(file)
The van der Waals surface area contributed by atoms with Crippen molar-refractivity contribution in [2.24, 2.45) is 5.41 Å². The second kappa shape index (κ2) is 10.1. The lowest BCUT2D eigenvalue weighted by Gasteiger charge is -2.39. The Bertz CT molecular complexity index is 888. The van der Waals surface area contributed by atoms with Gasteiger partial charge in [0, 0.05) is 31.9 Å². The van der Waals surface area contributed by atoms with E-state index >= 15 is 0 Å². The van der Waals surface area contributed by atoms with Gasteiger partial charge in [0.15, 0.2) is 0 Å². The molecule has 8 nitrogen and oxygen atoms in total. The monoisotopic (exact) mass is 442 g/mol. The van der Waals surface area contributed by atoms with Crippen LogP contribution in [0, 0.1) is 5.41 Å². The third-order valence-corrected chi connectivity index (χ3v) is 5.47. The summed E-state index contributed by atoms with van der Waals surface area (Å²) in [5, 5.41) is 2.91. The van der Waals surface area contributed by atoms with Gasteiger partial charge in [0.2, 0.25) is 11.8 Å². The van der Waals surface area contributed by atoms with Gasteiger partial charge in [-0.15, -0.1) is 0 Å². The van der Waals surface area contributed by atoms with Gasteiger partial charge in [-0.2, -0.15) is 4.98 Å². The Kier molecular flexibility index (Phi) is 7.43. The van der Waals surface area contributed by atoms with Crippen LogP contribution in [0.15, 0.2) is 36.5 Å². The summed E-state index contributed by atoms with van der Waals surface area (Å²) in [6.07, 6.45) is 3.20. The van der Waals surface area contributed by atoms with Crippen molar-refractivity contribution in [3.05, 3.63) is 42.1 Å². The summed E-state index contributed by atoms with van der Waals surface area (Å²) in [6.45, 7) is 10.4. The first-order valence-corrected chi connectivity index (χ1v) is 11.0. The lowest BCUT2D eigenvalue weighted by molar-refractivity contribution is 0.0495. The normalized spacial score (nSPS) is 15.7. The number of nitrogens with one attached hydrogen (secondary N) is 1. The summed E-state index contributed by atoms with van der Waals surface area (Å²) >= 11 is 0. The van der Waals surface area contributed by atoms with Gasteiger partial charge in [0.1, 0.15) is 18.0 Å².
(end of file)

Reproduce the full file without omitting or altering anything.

The van der Waals surface area contributed by atoms with Crippen molar-refractivity contribution in [2.24, 2.45) is 5.41 Å². The second kappa shape index (κ2) is 10.1. The lowest BCUT2D eigenvalue weighted by Gasteiger charge is -2.39. The Bertz CT molecular complexity index is 888. The van der Waals surface area contributed by atoms with Gasteiger partial charge in [0, 0.05) is 31.9 Å². The van der Waals surface area contributed by atoms with E-state index >= 15 is 0 Å². The van der Waals surface area contributed by atoms with Gasteiger partial charge in [0.15, 0.2) is 0 Å². The molecule has 8 nitrogen and oxygen atoms in total. The monoisotopic (exact) mass is 442 g/mol. The van der Waals surface area contributed by atoms with Crippen LogP contribution in [0, 0.1) is 5.41 Å². The third-order valence-corrected chi connectivity index (χ3v) is 5.47. The summed E-state index contributed by atoms with van der Waals surface area (Å²) in [5, 5.41) is 2.91. The van der Waals surface area contributed by atoms with Gasteiger partial charge in [0.2, 0.25) is 11.8 Å². The van der Waals surface area contributed by atoms with Gasteiger partial charge in [-0.15, -0.1) is 0 Å². The van der Waals surface area contributed by atoms with Gasteiger partial charge in [-0.2, -0.15) is 4.98 Å². The Kier molecular flexibility index (Phi) is 7.43. The van der Waals surface area contributed by atoms with Crippen LogP contribution in [0.15, 0.2) is 36.5 Å². The summed E-state index contributed by atoms with van der Waals surface area (Å²) in [6.07, 6.45) is 3.20. The van der Waals surface area contributed by atoms with Crippen molar-refractivity contribution in [3.05, 3.63) is 42.1 Å². The summed E-state index contributed by atoms with van der Waals surface area (Å²) in [6.45, 7) is 10.4. The first-order valence-corrected chi connectivity index (χ1v) is 11.0. The lowest BCUT2D eigenvalue weighted by molar-refractivity contribution is 0.0495. The normalized spacial score (nSPS) is 15.7. The number of nitrogens with one attached hydrogen (secondary N) is 1. The summed E-state index contributed by atoms with van der Waals surface area (Å²) >= 11 is 0. The van der Waals surface area contributed by atoms with Gasteiger partial charge in [0.1, 0.15) is 18.0 Å².